Advances in computer vision, video analytics and artificial intelligence are opening new opportunities for visually intelligent computers that ‘perceive’ and respond to their environments, including autonomous cars, robots surveillance cameras and other sensor devices that can communicate with each other as part of the ‘Internet of Things’. But these functions require large amounts of rapid information processing, and this can drain power sources quickly, rendering them impractical or costly.

Movidius developed a silicon-based chip that enables a parallel approach to processing technology. This in turn allows applications with high data loads to operate in a power-efficient way. Ultimately the aim is to give the power of sight to machines.

Seán P. Mitchell, Dr David Moloney and Dr Valentin Muresan founded the company in 2005. They moved to DIT Hothouse at Dublin’s Docklands where they prepared the business to be more investor ready. The company set up offices in Dublin and Romania, secured venture capitalist investment and went from strength to strength. The company formed a partnership with Google in 2016 to accelerate the adoption of deep learning within mobile devices. Later that year it was announced that Intel was acquiring Movidius as part of Intel’s Perceptual Computing Group in California. Movidius has won numerous awards, including the Outstanding EMEA Semiconductor Company for 2016 from the Global Semiconductor Alliance.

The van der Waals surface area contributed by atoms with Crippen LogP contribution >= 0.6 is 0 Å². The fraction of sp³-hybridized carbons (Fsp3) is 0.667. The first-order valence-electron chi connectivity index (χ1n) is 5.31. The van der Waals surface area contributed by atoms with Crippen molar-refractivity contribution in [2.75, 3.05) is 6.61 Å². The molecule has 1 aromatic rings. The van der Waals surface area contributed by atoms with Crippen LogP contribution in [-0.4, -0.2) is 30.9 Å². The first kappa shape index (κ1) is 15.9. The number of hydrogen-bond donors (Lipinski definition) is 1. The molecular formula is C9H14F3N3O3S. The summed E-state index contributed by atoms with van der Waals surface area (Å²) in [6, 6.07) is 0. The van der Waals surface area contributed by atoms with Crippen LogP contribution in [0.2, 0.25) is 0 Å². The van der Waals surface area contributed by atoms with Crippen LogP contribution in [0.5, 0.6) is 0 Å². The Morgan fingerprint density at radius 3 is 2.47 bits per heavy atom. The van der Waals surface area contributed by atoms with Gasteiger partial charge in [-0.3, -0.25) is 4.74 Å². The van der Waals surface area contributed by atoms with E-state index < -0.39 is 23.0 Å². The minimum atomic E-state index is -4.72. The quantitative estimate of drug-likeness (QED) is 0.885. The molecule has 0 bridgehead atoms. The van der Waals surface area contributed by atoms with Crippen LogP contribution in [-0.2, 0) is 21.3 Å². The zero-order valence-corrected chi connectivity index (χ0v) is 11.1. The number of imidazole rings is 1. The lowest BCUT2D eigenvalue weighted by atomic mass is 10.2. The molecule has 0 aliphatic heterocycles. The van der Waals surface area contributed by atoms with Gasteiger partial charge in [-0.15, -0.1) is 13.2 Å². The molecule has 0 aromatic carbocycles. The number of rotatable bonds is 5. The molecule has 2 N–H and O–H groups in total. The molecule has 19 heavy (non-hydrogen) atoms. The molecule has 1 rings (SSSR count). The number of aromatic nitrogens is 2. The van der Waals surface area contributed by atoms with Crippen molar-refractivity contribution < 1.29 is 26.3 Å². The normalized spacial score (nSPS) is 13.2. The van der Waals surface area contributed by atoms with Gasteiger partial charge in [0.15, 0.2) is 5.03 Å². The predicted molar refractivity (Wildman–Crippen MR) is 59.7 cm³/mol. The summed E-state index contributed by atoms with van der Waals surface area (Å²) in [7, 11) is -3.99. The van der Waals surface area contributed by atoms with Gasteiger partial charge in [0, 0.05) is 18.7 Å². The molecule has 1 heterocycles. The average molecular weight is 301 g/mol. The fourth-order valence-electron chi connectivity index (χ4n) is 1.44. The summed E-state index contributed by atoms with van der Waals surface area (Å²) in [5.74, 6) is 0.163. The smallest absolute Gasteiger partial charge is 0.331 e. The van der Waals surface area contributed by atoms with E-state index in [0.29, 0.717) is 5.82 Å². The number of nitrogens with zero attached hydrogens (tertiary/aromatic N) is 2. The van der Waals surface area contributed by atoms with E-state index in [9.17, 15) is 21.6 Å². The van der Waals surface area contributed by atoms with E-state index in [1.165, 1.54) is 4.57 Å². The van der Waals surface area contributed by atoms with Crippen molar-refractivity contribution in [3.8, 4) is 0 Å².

DIT Hothouse provided office space and development support for Movidius in its early days, enabling the entrepreneurs to develop their business plan. DIT Hothouse also facilitated the start-up’s relationship with Enterprise Ireland, which in turn helped Movidius to secure later investment.

“DIT Docklands gave us a physical location and also a structure to get our thoughts and business plan together and to prepare to pitch to investors. That structure and getting that focus is very powerful.”
Seán P. Mitchell, Co-Founder and COO of Movidius, Senior Director of Engineering at Intel’s Perceptual Computing Group